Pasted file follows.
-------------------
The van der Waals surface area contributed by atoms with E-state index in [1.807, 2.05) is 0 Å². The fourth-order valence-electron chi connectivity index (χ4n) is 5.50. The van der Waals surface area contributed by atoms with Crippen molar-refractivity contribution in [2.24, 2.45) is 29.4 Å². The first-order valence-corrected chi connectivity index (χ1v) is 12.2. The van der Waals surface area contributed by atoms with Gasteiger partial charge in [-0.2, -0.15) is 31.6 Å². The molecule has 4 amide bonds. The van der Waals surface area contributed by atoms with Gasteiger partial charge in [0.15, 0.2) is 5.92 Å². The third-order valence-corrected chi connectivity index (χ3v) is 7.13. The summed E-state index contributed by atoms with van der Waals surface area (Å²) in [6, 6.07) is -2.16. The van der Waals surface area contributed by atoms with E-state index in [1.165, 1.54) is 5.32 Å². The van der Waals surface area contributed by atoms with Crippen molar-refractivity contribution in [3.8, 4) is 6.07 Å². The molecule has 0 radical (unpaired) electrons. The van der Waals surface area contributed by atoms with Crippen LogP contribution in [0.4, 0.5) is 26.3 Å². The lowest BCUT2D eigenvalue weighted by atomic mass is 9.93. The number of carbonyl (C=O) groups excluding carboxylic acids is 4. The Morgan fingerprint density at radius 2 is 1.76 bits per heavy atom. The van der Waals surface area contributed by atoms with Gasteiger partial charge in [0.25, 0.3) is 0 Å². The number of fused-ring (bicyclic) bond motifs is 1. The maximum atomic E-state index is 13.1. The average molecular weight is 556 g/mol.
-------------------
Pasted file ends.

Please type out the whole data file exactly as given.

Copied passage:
The van der Waals surface area contributed by atoms with E-state index in [1.807, 2.05) is 0 Å². The fourth-order valence-electron chi connectivity index (χ4n) is 5.50. The van der Waals surface area contributed by atoms with Crippen molar-refractivity contribution in [2.24, 2.45) is 29.4 Å². The first-order valence-corrected chi connectivity index (χ1v) is 12.2. The van der Waals surface area contributed by atoms with Gasteiger partial charge in [-0.2, -0.15) is 31.6 Å². The molecule has 4 amide bonds. The van der Waals surface area contributed by atoms with Gasteiger partial charge in [0.15, 0.2) is 5.92 Å². The third-order valence-corrected chi connectivity index (χ3v) is 7.13. The summed E-state index contributed by atoms with van der Waals surface area (Å²) in [6, 6.07) is -2.16. The van der Waals surface area contributed by atoms with E-state index in [1.165, 1.54) is 5.32 Å². The van der Waals surface area contributed by atoms with Crippen molar-refractivity contribution in [3.8, 4) is 6.07 Å². The molecule has 0 radical (unpaired) electrons. The van der Waals surface area contributed by atoms with Crippen LogP contribution in [0.4, 0.5) is 26.3 Å². The lowest BCUT2D eigenvalue weighted by atomic mass is 9.93. The number of carbonyl (C=O) groups excluding carboxylic acids is 4. The Morgan fingerprint density at radius 2 is 1.76 bits per heavy atom. The van der Waals surface area contributed by atoms with Gasteiger partial charge in [0.25, 0.3) is 0 Å². The number of fused-ring (bicyclic) bond motifs is 1. The maximum atomic E-state index is 13.1. The average molecular weight is 556 g/mol.